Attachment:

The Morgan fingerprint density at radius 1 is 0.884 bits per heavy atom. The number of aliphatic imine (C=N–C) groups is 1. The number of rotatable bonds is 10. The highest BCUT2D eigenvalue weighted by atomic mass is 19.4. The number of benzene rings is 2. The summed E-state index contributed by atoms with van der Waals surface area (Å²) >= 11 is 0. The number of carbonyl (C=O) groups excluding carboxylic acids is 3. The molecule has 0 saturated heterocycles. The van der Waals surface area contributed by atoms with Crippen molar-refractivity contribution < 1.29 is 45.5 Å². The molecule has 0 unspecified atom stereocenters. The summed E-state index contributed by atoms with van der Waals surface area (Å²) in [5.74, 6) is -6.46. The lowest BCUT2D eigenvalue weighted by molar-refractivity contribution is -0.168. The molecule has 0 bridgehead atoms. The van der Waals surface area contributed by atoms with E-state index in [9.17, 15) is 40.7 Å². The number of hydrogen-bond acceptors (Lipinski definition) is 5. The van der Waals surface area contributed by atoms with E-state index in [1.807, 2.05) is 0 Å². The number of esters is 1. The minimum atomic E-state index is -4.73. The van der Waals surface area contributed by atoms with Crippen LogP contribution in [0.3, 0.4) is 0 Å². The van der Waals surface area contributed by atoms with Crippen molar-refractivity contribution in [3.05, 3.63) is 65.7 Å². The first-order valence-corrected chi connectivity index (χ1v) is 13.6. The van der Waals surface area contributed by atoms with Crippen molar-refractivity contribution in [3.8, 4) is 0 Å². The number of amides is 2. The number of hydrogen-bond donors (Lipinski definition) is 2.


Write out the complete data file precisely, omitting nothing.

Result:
The Morgan fingerprint density at radius 1 is 0.884 bits per heavy atom. The number of aliphatic imine (C=N–C) groups is 1. The number of rotatable bonds is 10. The highest BCUT2D eigenvalue weighted by atomic mass is 19.4. The number of benzene rings is 2. The summed E-state index contributed by atoms with van der Waals surface area (Å²) >= 11 is 0. The number of carbonyl (C=O) groups excluding carboxylic acids is 3. The molecule has 0 saturated heterocycles. The van der Waals surface area contributed by atoms with Crippen molar-refractivity contribution < 1.29 is 45.5 Å². The molecule has 0 unspecified atom stereocenters. The summed E-state index contributed by atoms with van der Waals surface area (Å²) in [5.74, 6) is -6.46. The lowest BCUT2D eigenvalue weighted by molar-refractivity contribution is -0.168. The molecule has 0 bridgehead atoms. The van der Waals surface area contributed by atoms with E-state index in [9.17, 15) is 40.7 Å². The number of hydrogen-bond acceptors (Lipinski definition) is 5. The van der Waals surface area contributed by atoms with E-state index in [1.807, 2.05) is 0 Å². The number of esters is 1. The minimum atomic E-state index is -4.73. The van der Waals surface area contributed by atoms with Crippen LogP contribution in [0.3, 0.4) is 0 Å². The van der Waals surface area contributed by atoms with Crippen molar-refractivity contribution in [3.05, 3.63) is 65.7 Å². The first-order valence-corrected chi connectivity index (χ1v) is 13.6. The van der Waals surface area contributed by atoms with Crippen molar-refractivity contribution in [3.8, 4) is 0 Å². The number of amides is 2. The number of hydrogen-bond donors (Lipinski definition) is 2.